Considered the most ancient musical genre of Cabo Verde islands, batuku is a cultural manifestation that combines singing and dancing but brings a much profound meaning. This manifestation was brought or invented by the first slaves that arrived to the archipelago and lives through these days in the islands of Santiago and Maio as an uncontested African heritage and testimonial of Cabo Verde's historical path.
An art loved in secret
Once forbidden by law, batuku has been long considered an offense to Christian values, the official religion of the Portuguese empire in colonial era. Still, batuku has prevailed. In their quarters and/or in the backyards, the slaves still assembled the "tereru" (the circle where they sang and danced the Batuku). In their poems filled with sentimental feelings, the slaves expressed their unrest, their desire of change, their bitterness of slavery, the pain and suffering but also the little joys of their everyday lives.
In a society marked by slavery the «batuku» was assumed as a form of expression. Men and women gathered in circle, nonetheless, it seems like batuku has always been a territory of female prevalence. The hours spent in the «tereru» were the only moments of freedom and there they were queens and ladies. There, they were admired for the synchronized singing, for the energetic and sensual dance and more than that, they were heard and respected.
The prohibition on Batuku by the slave owners contributed to a false idea that it was generally associated to women of suspicious behavior. Interaction with batuku was denied to the women that wanted to be respected and viewed as good role models.
But despite its controversial social status, the batuku was constantly present in families gathering and social meetings. It was through the sound of txabeta, batuku's rhythm, that marriages, baptisms and many other important events were celebrated. Through the voices of the «batukaderas», the women that played batuku, they expressed their critical views of society and relieved their pained souls.
Batuku represents the blossoming of the female soul and the expression of her vision of the world.
It is a group art, with a very well organized hierarchy and internal structure. On top of this hierarchy there is the main singer. She is the poet that improvises the verses that combine with the txabeta. She is the prophet that announces changes to come and criticizes the status quo in a firm and rhythmic voice and so often melancholic. Sat in circles the "kantaderas di kumpanha", the women that make chorus to the lead singer, respond with a vibrant and well synchronized chorus.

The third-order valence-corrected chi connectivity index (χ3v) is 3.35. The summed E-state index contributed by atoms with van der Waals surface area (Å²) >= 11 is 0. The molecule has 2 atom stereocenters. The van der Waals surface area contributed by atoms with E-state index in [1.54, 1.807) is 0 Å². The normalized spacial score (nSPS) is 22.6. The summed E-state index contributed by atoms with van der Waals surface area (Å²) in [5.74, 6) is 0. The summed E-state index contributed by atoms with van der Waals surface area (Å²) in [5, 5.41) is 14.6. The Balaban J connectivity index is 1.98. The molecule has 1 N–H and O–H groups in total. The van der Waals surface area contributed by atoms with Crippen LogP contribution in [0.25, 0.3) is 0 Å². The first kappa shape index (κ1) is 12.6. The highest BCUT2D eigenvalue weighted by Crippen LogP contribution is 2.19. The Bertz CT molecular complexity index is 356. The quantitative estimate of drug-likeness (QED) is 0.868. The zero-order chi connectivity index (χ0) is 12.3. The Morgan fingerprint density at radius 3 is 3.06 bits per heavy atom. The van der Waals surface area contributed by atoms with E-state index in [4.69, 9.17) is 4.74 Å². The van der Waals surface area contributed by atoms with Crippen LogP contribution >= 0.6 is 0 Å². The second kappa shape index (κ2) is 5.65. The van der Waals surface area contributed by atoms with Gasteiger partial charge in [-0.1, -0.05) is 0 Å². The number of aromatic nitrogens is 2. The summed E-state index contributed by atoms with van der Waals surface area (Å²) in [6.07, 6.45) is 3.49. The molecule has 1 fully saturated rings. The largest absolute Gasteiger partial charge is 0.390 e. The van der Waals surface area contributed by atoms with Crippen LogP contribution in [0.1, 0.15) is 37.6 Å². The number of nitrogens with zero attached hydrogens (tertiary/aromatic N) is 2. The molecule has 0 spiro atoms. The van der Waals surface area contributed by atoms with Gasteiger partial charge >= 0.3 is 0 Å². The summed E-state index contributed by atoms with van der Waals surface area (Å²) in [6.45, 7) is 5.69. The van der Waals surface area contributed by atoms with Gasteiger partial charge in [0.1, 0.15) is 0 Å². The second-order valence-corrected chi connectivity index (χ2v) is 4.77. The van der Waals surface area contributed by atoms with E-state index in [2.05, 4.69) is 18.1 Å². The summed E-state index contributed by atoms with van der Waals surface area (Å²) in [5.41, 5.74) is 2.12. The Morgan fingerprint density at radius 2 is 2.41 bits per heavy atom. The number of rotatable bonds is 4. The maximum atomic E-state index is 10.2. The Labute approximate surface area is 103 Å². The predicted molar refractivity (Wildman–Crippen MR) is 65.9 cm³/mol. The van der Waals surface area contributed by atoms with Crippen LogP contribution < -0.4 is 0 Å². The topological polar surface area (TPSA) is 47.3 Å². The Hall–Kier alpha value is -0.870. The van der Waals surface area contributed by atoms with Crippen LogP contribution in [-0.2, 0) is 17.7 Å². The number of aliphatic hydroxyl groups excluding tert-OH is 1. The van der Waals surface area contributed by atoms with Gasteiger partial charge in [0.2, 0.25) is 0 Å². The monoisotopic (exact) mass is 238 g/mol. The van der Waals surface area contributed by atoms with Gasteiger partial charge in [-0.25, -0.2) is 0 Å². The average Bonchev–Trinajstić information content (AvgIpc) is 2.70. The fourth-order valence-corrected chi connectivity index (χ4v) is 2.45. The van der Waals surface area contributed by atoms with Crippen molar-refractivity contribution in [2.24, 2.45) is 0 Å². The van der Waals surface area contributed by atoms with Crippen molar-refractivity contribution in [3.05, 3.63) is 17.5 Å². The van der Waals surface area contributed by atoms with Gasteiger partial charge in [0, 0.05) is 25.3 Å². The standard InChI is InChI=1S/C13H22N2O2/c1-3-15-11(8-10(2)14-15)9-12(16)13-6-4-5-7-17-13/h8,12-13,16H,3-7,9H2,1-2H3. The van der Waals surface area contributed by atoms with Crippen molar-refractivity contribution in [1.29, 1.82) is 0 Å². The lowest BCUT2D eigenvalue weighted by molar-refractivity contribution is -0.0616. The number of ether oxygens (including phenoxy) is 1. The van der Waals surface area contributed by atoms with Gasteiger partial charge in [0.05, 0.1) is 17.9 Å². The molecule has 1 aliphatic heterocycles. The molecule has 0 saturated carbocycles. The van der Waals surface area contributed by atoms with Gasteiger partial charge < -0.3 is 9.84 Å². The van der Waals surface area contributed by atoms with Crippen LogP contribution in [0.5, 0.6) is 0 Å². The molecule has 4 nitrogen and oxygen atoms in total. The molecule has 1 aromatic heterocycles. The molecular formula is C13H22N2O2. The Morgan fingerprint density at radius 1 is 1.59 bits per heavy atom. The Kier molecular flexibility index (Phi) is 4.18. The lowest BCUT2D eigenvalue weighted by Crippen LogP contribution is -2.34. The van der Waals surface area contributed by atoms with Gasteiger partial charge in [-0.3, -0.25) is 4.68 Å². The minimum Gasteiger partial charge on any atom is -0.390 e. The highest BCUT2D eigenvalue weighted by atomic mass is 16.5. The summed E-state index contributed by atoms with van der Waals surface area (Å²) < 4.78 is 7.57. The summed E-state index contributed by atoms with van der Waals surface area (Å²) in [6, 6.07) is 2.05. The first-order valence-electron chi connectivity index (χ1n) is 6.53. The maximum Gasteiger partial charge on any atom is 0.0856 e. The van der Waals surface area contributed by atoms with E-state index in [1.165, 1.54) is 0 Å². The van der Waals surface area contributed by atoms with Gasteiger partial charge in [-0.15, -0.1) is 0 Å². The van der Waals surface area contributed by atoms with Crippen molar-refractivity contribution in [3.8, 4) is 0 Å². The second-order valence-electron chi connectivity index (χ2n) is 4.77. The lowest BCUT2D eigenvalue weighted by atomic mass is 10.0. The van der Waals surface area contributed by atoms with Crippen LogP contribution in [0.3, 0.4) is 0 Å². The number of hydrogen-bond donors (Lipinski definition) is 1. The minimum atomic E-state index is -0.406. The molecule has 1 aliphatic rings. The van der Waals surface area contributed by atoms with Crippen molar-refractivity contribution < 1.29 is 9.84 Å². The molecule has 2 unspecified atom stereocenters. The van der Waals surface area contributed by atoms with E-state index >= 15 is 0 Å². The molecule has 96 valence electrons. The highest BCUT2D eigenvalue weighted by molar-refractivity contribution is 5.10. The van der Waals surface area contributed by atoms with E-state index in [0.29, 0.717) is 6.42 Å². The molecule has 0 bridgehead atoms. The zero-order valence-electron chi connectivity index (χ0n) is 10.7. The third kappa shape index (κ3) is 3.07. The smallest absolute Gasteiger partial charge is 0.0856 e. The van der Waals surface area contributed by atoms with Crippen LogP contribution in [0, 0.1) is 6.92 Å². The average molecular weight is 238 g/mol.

The popularity of Batuku is not only due to the hot rhythms of txabeta but also and mainly due to the "torno". That is how it is called, the characteristic dance of batuku where the hips follow the musical cadence.
The music starts slow and as it goes, it gains rhythm and pace until it reaches its peak. It is only than that the dancers come in with their hips moving at the rate of the txabeta. The swinging of the hips demands body control and coordination but it seems natural to the dancers that flow with the music.
The dance is one of the most appreciated elements of batuku as two or three dancers show off their skills. The movement is centered on the hips and the rest of their body must not move at all. And to prove their abilities many of them dance with objects on top of their heads that remain still despite the frenetic movement of their hips.
As the rhythm intensifies also does the clapping and whistling as a sign of approval. The batuku feeds of this energy. The invitation to join the dance is made through the passing on of the cloth that is tied a little below the person´s waist so it can enhance the hip movements.
Besides the more energetic component batuku also presents itself in a more cadenced and melodic form. That is the «finason». In this case the txabeta works as background tune to some sort of chanted poem. It is with finason that some big names of the cabo verdean popular wisdom eternalized themselves, such as Bibinha Cabral, Nácia Gomi or Ntoni denti d'óru (Ntoni golden tooth, since he had one in his mouth).
One finason song can last hours in the flow of improvisation.
These are verses composed by humble people, rural men and women without any literary education who did not read or write. Yet, they produced authentic relics of the cabo verdean oral tradition, most of which was lost in time.
Through finason advices were given, remarkable moments were told and people reflected on the creole experiences.
From generation to generation the tradition resisted. Today batuku has gathered the prestige it deserves and groups are born especially through the island of Santiago where it is more popular.
Besides its purest form, the batuku is also presented in a more elaborate form in the hands of many cabo verdean songwriters. They bring to the txabeta new instruments such as the guitar, the Harmonica and percussion. Maybe it is a return to the past, to times where the circles of batuku were also composed with the chords of the «cimboa», also known as cimbó, an instrument that has almost fallen into oblivion.
This traditional genre is treasured by cabo verdeans all around the islands and it has become one of the post cards of the archipelago. Batuku has gained prestige and is highlighted on national and international stages.
Today, more than ever, batuku is the fearless voice of women that face the past as part of a path always in the making.